A recap of the 2018 Florida Conference of Historians.
What is the difference between play and work? I thought I was suppose to make work fun. I start off this way because there is an element of playing around in some the things I do. There is always a reason, but given some of the dynamic spaces I'm drawn to, it a calculation whether or not I want to take the time to explain them every time. On reflection, I do not think this is a problem of doing anything that cuts across disciplinary boundaries. Everyone I know that is interdisciplinary has a story about being told to "go away" with whatever they are doing. This is shocking, especially in the cases where I think of the person as accomplished and respected in the field. Their validation came after a lot of struggle and profoundly some of those struggles persist depending on their institutional standing.
I'm lucky that my experience in this regard has been ok. I have moved into areas that I see as linked to my over all concerns, but intersecting in unique ways. For example, I'm trained in U.S. History with an emphasis on cities. Cities are a space of natural blending, so naturally I look at it from different angles. Comic books are an urban topic (especially superhero comics) because the rely on a very specific understanding of urbanism. Thus, they are not really that different from city plans, which also rely on a very specific understanding of the urban experience. Still, thinking about anything for a long period of time make you think in different ways. The visual nature of comics becomes a parallel to the visualization so intrinsic to digital history projects. We digitize things for ease of use and understanding. I say in class, "You know how they say a picture is worth a thousand word? In this ThirdSight History project, wrong picture--WRONG THOUSAND WORDS." I don't yell, but you see my point. Like a comic book, my ThirdSight History project asks students to make a narrative that relies on words and pictures. Our narratives are historical and use both archival and content produced by the students.
This all just setting up my reflection Afrofuturism talk I gave in January. Working with Eric Gottesman and a number of other artists (including my colleague Rachel Simmons), we developed a kind of interdisciplinary show at the UCF Gallery called The Encounter: Baalu Girma and Zora Neale Hurston. I did not know Girma, but I have some understanding of Hurston. In discussion with Eric, I thought about different ways I could contribute. One ideas that struck me was the way Eric described Girma experience and how it paralleled Hurston in a way. I think they overlap in the sense that there seems to have been a frustration in Hurston career with making clear her vision to her contemporaries (see what I did there). Anyway, this idea got stuck in my head. I gave a presentation about Hurston and Afrofuturism, which was really about how Hurston could be understood as part of a black imaginary counterpublic that challenged assumptions in the public sphere. This would allow fantastic texts created by African Americans (and allies) since contact to be understood as a kind of narrative in opposition to mainstream (white racist assumptions). So, Afrofuturism which is connected to the 1970s, really follows a Afrofantastic narrative. I call it Afrofantastic because, the common reaction from the mainstream (white racist mainstream) is that X object is fantastic for imagining a circumstance whereby black people do _________________ (you fill in the blank). The modern equivalent is a white person saying "You sounds so ___________" which is many times, but not all the time an indication you fall outside the assumptions linked to race.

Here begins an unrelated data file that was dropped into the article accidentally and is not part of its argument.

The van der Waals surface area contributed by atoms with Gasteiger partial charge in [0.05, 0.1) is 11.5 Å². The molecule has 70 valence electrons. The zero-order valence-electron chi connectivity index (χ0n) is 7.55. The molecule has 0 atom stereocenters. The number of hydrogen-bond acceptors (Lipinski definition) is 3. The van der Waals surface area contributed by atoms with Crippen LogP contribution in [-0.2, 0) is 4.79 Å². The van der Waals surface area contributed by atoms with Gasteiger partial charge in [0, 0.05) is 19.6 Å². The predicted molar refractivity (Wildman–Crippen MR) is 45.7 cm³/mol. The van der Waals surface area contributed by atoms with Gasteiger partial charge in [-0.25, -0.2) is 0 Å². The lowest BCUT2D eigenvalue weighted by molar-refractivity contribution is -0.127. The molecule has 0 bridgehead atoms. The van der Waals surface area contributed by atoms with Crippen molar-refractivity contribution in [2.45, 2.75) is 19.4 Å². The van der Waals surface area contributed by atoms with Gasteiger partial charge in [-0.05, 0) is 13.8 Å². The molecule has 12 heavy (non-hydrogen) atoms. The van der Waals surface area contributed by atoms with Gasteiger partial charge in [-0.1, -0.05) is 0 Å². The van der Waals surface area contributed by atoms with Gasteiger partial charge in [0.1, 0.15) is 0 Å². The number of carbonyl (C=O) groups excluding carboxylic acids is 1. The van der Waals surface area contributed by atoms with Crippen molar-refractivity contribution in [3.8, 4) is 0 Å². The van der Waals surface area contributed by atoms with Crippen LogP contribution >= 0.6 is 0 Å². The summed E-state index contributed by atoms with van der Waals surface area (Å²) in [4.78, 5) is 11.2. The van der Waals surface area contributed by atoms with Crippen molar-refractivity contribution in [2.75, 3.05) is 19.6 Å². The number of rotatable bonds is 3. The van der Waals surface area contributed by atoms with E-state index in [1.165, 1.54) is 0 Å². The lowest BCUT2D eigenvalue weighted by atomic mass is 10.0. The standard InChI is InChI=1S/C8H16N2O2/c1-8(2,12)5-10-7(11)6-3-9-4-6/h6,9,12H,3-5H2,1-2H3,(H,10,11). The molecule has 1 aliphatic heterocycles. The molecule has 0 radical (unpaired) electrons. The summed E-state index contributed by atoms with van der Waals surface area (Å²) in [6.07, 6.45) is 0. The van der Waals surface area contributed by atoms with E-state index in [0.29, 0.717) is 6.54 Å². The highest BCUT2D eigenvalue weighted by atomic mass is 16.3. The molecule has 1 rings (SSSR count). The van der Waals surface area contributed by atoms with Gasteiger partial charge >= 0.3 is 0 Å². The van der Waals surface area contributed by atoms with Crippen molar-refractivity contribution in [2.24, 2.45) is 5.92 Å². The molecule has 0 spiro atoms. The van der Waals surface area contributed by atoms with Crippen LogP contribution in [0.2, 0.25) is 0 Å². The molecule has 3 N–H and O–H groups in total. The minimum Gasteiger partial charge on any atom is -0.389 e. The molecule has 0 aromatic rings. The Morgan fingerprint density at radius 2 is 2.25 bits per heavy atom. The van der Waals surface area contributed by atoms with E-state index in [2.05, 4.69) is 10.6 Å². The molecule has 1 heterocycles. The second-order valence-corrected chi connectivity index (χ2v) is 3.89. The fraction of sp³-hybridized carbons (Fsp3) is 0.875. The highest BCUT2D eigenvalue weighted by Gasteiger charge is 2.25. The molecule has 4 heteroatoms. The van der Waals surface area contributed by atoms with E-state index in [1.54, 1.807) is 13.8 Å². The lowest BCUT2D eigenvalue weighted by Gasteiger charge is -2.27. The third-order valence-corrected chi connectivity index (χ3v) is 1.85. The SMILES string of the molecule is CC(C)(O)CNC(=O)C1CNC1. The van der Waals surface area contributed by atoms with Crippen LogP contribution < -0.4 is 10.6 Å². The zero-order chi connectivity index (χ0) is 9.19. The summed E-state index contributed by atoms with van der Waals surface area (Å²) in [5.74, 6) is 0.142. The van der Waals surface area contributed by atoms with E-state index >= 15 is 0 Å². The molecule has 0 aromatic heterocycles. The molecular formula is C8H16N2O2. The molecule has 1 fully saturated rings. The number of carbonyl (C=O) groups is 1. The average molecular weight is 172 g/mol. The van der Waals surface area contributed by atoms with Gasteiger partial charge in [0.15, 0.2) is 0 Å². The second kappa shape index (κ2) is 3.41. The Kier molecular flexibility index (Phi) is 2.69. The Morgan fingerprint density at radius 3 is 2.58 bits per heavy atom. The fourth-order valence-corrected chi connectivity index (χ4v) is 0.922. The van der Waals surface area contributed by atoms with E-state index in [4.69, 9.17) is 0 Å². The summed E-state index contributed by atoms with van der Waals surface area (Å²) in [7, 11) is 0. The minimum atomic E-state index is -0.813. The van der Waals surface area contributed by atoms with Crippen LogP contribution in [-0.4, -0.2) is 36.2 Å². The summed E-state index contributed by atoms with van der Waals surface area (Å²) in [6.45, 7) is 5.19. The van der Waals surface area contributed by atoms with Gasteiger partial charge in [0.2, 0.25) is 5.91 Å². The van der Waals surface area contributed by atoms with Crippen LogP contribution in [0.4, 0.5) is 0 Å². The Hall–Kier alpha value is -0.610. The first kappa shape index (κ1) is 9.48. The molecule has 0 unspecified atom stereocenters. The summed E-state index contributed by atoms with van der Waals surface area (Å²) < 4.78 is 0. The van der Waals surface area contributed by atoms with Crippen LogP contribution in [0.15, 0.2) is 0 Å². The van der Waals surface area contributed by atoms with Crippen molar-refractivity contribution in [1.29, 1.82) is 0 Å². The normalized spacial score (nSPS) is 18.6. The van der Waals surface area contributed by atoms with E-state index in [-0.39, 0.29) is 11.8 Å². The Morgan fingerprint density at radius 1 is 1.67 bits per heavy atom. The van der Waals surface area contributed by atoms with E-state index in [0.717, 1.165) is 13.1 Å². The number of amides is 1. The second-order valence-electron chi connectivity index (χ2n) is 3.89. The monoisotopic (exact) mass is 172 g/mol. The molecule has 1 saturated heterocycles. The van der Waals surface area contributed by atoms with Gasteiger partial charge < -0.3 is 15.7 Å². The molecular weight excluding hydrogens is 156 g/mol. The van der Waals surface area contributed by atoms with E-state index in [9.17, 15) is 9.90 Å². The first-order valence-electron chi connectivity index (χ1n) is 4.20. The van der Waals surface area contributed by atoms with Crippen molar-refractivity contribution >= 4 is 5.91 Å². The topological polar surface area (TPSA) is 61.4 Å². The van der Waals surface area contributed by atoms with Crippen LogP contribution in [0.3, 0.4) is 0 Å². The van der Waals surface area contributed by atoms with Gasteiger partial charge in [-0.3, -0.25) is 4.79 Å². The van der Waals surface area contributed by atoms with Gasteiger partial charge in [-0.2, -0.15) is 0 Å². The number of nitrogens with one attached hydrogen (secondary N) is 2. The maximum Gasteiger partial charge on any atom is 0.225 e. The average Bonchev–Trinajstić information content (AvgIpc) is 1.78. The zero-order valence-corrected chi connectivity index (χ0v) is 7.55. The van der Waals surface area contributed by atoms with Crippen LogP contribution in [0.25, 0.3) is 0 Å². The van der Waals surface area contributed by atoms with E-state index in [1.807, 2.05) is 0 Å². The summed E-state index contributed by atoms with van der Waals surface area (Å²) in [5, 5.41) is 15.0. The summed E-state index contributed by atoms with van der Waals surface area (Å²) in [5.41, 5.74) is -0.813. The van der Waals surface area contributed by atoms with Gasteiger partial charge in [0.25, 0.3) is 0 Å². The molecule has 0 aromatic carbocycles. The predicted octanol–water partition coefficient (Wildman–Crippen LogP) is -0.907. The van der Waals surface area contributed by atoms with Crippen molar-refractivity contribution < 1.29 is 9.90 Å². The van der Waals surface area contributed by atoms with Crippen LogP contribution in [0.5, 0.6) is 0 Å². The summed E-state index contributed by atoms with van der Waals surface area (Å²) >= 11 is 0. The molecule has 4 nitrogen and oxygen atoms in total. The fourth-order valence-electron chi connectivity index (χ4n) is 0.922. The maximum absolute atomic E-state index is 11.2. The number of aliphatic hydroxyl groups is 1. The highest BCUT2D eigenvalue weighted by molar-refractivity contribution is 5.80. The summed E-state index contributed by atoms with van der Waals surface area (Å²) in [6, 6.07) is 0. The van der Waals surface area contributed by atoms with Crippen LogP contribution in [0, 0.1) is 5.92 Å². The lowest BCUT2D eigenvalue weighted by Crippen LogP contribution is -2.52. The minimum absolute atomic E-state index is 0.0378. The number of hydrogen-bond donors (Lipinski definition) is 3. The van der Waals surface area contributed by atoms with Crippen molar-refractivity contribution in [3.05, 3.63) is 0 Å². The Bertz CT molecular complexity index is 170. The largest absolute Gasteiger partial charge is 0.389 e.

I could go on, but you see my point. Part of the brainstorming around this idea was the creation of an installation that imagined Hurston as the subject of a Vanity Fair style magazine story examining her time at Rollins College. This part of her story is a bit of an afterthought to Hurston scholars, but very interesting to me. So, I made stuff in that imaginary space. I was not sure about the use in terms of the installation itself, but it was fun and it helped me understand how I was trying to situate Hurston. See, it all came full circle :-)